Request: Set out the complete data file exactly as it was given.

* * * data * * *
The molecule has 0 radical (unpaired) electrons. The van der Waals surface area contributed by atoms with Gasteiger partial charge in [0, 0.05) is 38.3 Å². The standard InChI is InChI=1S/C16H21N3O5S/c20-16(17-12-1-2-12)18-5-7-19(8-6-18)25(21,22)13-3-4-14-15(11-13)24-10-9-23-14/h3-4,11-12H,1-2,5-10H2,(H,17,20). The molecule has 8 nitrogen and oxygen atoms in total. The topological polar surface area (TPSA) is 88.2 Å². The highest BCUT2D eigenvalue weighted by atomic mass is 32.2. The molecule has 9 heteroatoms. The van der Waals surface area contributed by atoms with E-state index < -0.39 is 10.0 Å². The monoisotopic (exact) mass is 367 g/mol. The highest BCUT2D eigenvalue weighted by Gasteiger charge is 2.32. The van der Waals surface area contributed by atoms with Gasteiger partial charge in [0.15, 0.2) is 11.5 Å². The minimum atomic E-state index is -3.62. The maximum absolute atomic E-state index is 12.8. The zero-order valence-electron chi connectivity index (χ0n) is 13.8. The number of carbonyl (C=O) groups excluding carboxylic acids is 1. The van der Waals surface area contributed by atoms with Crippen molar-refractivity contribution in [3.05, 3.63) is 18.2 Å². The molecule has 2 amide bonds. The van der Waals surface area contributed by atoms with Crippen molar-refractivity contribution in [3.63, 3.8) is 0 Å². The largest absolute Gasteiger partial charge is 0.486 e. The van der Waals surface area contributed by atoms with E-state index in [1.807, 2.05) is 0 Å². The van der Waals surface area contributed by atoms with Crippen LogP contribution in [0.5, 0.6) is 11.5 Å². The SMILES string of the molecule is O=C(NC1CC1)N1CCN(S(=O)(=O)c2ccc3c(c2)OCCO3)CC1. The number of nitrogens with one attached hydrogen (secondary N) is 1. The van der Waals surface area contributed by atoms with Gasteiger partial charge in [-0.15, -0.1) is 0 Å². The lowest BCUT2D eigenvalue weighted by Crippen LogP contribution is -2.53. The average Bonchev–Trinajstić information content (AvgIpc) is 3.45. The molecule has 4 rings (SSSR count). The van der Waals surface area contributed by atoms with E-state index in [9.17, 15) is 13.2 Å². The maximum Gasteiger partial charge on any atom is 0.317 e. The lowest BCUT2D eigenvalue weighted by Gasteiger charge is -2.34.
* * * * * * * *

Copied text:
The molecule has 0 radical (unpaired) electrons. The van der Waals surface area contributed by atoms with Gasteiger partial charge in [0, 0.05) is 38.3 Å². The standard InChI is InChI=1S/C16H21N3O5S/c20-16(17-12-1-2-12)18-5-7-19(8-6-18)25(21,22)13-3-4-14-15(11-13)24-10-9-23-14/h3-4,11-12H,1-2,5-10H2,(H,17,20). The molecule has 8 nitrogen and oxygen atoms in total. The topological polar surface area (TPSA) is 88.2 Å². The highest BCUT2D eigenvalue weighted by atomic mass is 32.2. The molecule has 9 heteroatoms. The van der Waals surface area contributed by atoms with E-state index < -0.39 is 10.0 Å². The monoisotopic (exact) mass is 367 g/mol. The highest BCUT2D eigenvalue weighted by Gasteiger charge is 2.32. The van der Waals surface area contributed by atoms with Gasteiger partial charge in [0.15, 0.2) is 11.5 Å². The minimum atomic E-state index is -3.62. The maximum absolute atomic E-state index is 12.8. The zero-order valence-electron chi connectivity index (χ0n) is 13.8. The number of carbonyl (C=O) groups excluding carboxylic acids is 1. The van der Waals surface area contributed by atoms with Crippen molar-refractivity contribution in [3.05, 3.63) is 18.2 Å². The molecule has 2 amide bonds. The van der Waals surface area contributed by atoms with Crippen molar-refractivity contribution in [3.63, 3.8) is 0 Å². The largest absolute Gasteiger partial charge is 0.486 e. The van der Waals surface area contributed by atoms with E-state index in [1.807, 2.05) is 0 Å². The van der Waals surface area contributed by atoms with Crippen LogP contribution in [0.5, 0.6) is 11.5 Å². The SMILES string of the molecule is O=C(NC1CC1)N1CCN(S(=O)(=O)c2ccc3c(c2)OCCO3)CC1. The number of nitrogens with one attached hydrogen (secondary N) is 1. The van der Waals surface area contributed by atoms with Gasteiger partial charge in [-0.15, -0.1) is 0 Å². The lowest BCUT2D eigenvalue weighted by Crippen LogP contribution is -2.53. The average Bonchev–Trinajstić information content (AvgIpc) is 3.45. The molecule has 4 rings (SSSR count). The van der Waals surface area contributed by atoms with E-state index in [9.17, 15) is 13.2 Å². The maximum Gasteiger partial charge on any atom is 0.317 e. The lowest BCUT2D eigenvalue weighted by Gasteiger charge is -2.34.